To no great surprise, I did not find any Voice of America English News (VOA News – voanews.com) reports posted Monday on President Putin defending the 1939 Hitler-Stalin Pact. The secret protocol to the non-aggression pact between the two dictators led to the outbreak of World War II and the attack on Poland and its occupation by Nazi Germany and the Soviet Union. The pact also allowed for Soviet aggression against Finland, Estonia, Latvia, Lithuania, and Romania. Putin tried to justify the Nazi-Soviet agreement, also referred to as the Molotov-Ribbentrop Pact, in his comments during a joint press conference with German Chancellor Angela Merkel on Sunday in Moscow.
I was more surprised that Radio Free Europe / Radio Liberty (RFE/RL) English language news website (rferl.org) also had nothing Monday on Putin’s defense of the division of Poland by the two totalitarian regimes and Chancellor Merkel’s challenge to Putin on his self-serving interpretation of history clearly designed to also justify his annexation of Crimea. Both VOA and RFE/RL are U.S. funded media operations overseen by the federal Broadcasting Board of Governors (BBG). If U.S. taxpayers are to get something for millions of dollars spent each year on VOA and RFE/RL, it should be fact-based, objective news reporting and news analysis, which includes exposing and explaining lies, distortions, disinformation and propaganda. News must also be timely.
Fortunately, RFE/RL’s Russian-language Radio Svoboda did have a program discussing in depth Putin’s controversial comments about the Hitler-Stalin Pact. RFE/RL posted a Russian language transcript online. RFE/RL’s English language news operation is a minor part of RFE/RL’s overall mission as a surrogate (local) media entity focused on news reporting in foreign languages, and not nearly as significant for global English-speaking audiences as VOA English News. VOA is the official news outlet of the United States. Both, however, should have analyzed Putin’s comments in English language news reports, with VOA providing an additional U.S. perspective. Putin’s unrepentant defense of both the Hitler-Stalin Pact and the annexation of Crimea should have been at least mentioned in a VOA News report about U.S. Secretary of State John Kerry’s expected but not yet officially confirmed meeting with Putin in Russia on Tuesday.
VOA Russian Service simply reported briefly from Moscow on Putin’s stunning remarks about the Hitler-Stalin Pact. But no U.S. reactions or analysis by American historians or other experts of Putin’s most recent defense of the Soviet 1939 invasion of eastern Poland were offered by Voice of America, neither in English nor in Russian. Even The Moscow Times had a report describing various attempts by Putin and other Russian officials to defend the Nazi-Soviet partition of Poland.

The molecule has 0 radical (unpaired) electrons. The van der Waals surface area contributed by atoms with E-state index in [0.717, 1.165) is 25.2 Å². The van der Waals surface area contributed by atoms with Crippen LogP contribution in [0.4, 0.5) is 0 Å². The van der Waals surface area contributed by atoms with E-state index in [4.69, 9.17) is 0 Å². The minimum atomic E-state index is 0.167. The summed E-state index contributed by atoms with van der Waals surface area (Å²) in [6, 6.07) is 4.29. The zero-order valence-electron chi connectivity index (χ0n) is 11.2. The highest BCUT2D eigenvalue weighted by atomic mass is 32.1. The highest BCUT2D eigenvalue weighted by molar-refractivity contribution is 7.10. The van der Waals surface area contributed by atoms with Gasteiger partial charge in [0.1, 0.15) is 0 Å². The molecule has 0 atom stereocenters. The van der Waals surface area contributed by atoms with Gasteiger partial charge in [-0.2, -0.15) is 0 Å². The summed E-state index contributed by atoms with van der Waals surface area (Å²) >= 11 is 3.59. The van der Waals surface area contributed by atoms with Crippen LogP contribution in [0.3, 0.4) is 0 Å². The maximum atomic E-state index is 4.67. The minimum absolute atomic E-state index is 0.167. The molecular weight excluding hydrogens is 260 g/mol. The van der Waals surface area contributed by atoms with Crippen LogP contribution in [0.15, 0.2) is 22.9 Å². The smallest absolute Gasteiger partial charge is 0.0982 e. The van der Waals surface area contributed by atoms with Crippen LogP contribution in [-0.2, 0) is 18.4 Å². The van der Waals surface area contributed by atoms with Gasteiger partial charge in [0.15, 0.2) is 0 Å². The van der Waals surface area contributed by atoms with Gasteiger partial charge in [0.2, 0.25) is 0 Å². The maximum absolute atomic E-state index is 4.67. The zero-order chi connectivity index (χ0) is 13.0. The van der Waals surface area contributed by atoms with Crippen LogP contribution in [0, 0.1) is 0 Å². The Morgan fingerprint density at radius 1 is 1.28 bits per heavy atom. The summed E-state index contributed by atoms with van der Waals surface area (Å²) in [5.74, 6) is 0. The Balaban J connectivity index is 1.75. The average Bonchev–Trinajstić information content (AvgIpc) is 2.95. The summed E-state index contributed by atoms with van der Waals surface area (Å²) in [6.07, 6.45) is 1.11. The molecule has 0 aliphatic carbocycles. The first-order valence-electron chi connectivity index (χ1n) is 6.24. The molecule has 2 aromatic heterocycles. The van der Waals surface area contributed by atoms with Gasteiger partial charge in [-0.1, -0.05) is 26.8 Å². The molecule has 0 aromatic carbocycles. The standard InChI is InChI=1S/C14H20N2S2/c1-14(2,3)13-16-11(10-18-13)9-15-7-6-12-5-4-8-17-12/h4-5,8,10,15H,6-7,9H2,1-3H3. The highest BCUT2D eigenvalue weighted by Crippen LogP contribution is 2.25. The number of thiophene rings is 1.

I searched online for English language news reports about the Putin-Merkel news conference and found several U.S. and foreign media accounts, including an excellent analysis on bloombergview.com by Berlin-based Russian journalist Leonid Bershidsky titled “Why Putin Treats Fantasy as History.” If Bloomberg, a private U.S. media company, can respond quickly to Putin propaganda with an excellent analysis by one of its regular columnists, why can’t the Voice of America which gets about $200 million annually from U.S. taxpayers do the same? Do executives in charge of VOA think that any attempt to expose propaganda automatically also qualifies as propaganda? I noticed that VOA News is excellent in pointing out each time that Moscow denies the presence of any Russian Army troops and equipment in eastern Ukraine, but when it comes to balancing such Russian government lies, disinformation and propaganda with facts and objective analysis, VOA sometimes comes short, and sometimes doesn’t do anything at all.
Something is definitely not right at the Voice of America at present, well beyond just Russia-related news reporting. A few days ago, VOA News speculated in a headline and in an actual news report about a likely “ouster” of David Cameron as British prime minister. It did not happen as VOA suggested it could, and almost none of the other predictions in the VOA report came true. BBC and other major international news organizations did not engage in this kind of speculation; not even Russia’s RT.
Poor management at the Voice of America is visible to all, including its overseas audiences. Some news reports featured on the voanews.com homepage have not been updated for several months. Even the VOA Ebola news page was not being updated regularly in recent weeks. Over the weekend, VOA posted online a video which was presented as a reaction to U.S. observances of the 70th anniversary of the end of World War II. A current BBG member, a former member and several former VOA journalists who have seen the video said privately they were stunned it was posted online as a VOA production.
At least on this story, there were examples of fine reporting by VOA staffers, including a short interview with former U.S. Senator Bob Dole, a WWII veteran. VOA still has some outstanding reporters filing news reports in English and in many foreign languages. But VOA English News and voanews.com website operations have been mismanaged and cut to the bone. The overall picture that emerges is a taxpayer-funded media organization in a state of mission confusion and a managerial meltdown. At the same time, Voice of America is needed more than ever to respond quickly and effectively as a news organization with its own Charter to anti-American propaganda from Russia, China, and other countries, as well as from groups such as ISIS which advocate violent extremism and pose a threat to U.S. security.
Ted Lipien is an independent journalist and former Voice of America acting associate director.